Apparently our humble & lovable Lieutenant Governor still has a bug up his butt about public financing of election campaigns. You may recall that Phil Scott had never uttered a word about public financing* until Dean Corren qualified for public funds last year, forcing Scott to actually put some effort into his campaign. The experience was traumatic enough that it birthed a “philosophical objection” to public financing in Scott’s mind.
*Correction: I’ve been informed that Scott has voiced objections on previous occasions. Sen. Joe Benning: ” I first heard him expressing his disagreement with public financing of campaigns when I met him back in 2010.” I thank the Senator for taking the time to write. I’d still like to know if Scott had ever expressed his disagreement on the public record, but clearly his concerns precede his 2014 campaign.
On Tuesday, Scott grabbed an opportunity to again state his “philosophical objection” to public financing, and raise a series of far-fetched questions about the law’s workings.
His testimony before the Senate Government Operations Committee drew no attention in the media because it was immediately followed by Attorney General Bill Sorrell’s appearance, in which he belatedly acquiesced to calls for an independent probe of his campaign finances. Yeah, that kinda overshadowed everything else.
Also, Scott’s remarks were immediately dismissed by the committee, which had convened to consider a single technical change in the law; there was no time for broader questions.
But before it vanishes into the mists of history, let’s recount some of Phil Scott’s testimony.
— He asked if there was a verification process for qualifying contributions. For those unversed in the miniutiae of campaign finance, a camdidate has to gather a large number of small contributions from registered Vermont voters in order to qualify for public funds. Each contribution must be accompanied by the voter’s home address, signature, and date of contribution.
Apparently Scott wants someone to check all those names, addresses and signatures, on the off chance that a candidate is committing massive fraud. But really, if a candidate were bent on breaking the law, there are easier and more rewarding ways to do it. The public financing system is a grim trudge, and the end result (if you’re successful) is just about enough money to run a decent statewide campaign. It’s not a windfall. And by accepting public financing, a candidate is barred from accepting any other contributions of any sort.
— He wondered if there should be limits on “perpetual candidates” qualifying over and over again, and…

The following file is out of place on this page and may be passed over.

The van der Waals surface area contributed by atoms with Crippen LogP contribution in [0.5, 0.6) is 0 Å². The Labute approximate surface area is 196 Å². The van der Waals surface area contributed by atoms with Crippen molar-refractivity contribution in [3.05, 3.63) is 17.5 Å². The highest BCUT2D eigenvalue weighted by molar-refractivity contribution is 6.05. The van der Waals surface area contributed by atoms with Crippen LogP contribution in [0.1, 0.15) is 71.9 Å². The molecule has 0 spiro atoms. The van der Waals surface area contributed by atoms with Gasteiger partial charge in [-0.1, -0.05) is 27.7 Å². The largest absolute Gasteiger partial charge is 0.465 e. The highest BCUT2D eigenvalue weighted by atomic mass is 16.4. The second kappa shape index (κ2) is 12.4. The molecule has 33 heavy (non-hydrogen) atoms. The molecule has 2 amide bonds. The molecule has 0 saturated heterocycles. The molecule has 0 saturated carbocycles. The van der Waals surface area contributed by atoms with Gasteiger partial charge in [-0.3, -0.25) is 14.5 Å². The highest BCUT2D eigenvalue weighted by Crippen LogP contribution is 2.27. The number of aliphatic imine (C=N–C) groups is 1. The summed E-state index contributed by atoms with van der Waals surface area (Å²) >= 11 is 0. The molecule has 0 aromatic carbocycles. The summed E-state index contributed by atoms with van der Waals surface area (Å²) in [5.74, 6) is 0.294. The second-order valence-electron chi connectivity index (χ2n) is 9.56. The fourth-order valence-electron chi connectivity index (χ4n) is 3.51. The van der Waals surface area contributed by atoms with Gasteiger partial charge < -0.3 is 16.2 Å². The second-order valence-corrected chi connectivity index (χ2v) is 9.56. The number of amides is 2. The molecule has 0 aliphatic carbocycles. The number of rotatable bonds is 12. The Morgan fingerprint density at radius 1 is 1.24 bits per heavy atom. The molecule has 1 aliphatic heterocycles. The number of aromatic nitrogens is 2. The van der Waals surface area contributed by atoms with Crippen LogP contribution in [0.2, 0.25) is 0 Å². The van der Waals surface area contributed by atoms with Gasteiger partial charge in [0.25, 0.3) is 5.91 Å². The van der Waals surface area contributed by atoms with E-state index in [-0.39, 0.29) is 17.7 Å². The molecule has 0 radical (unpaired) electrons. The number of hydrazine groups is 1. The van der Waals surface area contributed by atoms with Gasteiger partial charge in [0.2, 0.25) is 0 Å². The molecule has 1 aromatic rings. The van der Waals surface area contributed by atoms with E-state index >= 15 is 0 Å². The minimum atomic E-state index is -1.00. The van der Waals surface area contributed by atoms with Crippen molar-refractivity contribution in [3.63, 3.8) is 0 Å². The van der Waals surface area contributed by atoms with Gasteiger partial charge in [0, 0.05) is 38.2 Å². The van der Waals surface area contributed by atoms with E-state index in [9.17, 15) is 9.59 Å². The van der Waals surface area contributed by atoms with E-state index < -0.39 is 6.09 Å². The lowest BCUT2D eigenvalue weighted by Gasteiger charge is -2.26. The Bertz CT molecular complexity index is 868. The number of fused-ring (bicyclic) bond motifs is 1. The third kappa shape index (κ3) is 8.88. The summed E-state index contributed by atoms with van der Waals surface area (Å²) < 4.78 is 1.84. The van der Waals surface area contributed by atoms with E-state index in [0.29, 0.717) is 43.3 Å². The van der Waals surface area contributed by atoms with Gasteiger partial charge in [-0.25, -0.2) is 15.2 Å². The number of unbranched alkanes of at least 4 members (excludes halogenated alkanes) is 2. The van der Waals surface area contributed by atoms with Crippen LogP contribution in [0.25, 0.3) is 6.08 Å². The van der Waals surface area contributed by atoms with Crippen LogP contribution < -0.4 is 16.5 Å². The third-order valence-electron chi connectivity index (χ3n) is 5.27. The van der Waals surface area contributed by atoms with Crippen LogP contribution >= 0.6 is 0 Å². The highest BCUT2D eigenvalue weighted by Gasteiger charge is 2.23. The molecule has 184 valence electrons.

— If there should be limits on the number of qualifying candidates in each campaign season.
Both of which are absurd. Qualifying for public financing is extremely difficult. In the past 14 years, only two candidates have managed the feat. A very energetic John Bauer came well short of qualifying for public funds in 2014. How hard is it?
To qualify, a candidate for lieutenant governor has to get at least 750 qualifying contributions from registered Vermont voters, each no more than $50, totaling at least $17,500. No more than 25% of a candidate’s contributions can come from a single county. (For governor, it’s 1500 contributions totaling at least $35,000.) The candidate has only three months to accomplish this feat. It’s a Sisyphean task, and no “perpetual candidate” is going to succeed year after year. And no single year will bring a tsunami of qualifying candidates; the process is just way too hard. (Besides, public financing is only open to candidates for governor and lieutenant governor. Not much room for a stampede.)
— Under current law, a qualifying candidate gets a certain amount of money for the primary and a larger amount for the general election. For lieutenant governor, it’s $50,000 and $150,000 respectively. Well, Scott asked if candidates who didn’t face primary opposition should still get the primary dollars.
Of course they should, Phil. Even if a candidate is unchallenged in the primary, the pre-primary period is valuable for building name recognition and promoting policy ideas. Leaving a publicly-financed candidate with no money until after the primary would be a significant handicap.
Scott also voiced a cautionary note that, as it happens, was completely off base. The committee was considering whether to ease the law’s language concerning penalties. The current law requires repayment of all public funds that hadn’t been spent at the time of a violation. The committee wanted to soften that language to give prosecutors and judges more discretion in imposing penalties.
“You may consider not requiring repayment,” said Scott, “but I would caution you that a candidate could spend all their money early and then violate the rules later.”
Well, yeah, I suppose — but that’s a problem with the current law, not with the proposed change. In his haste to assemble an imposing list of questions, Scott pulled a boner.
His other questions weren’t absolutely wrong, but they were ridiculous. His moment came and went; the committee thanked him for his time, shelved his testimony, and went on with its work.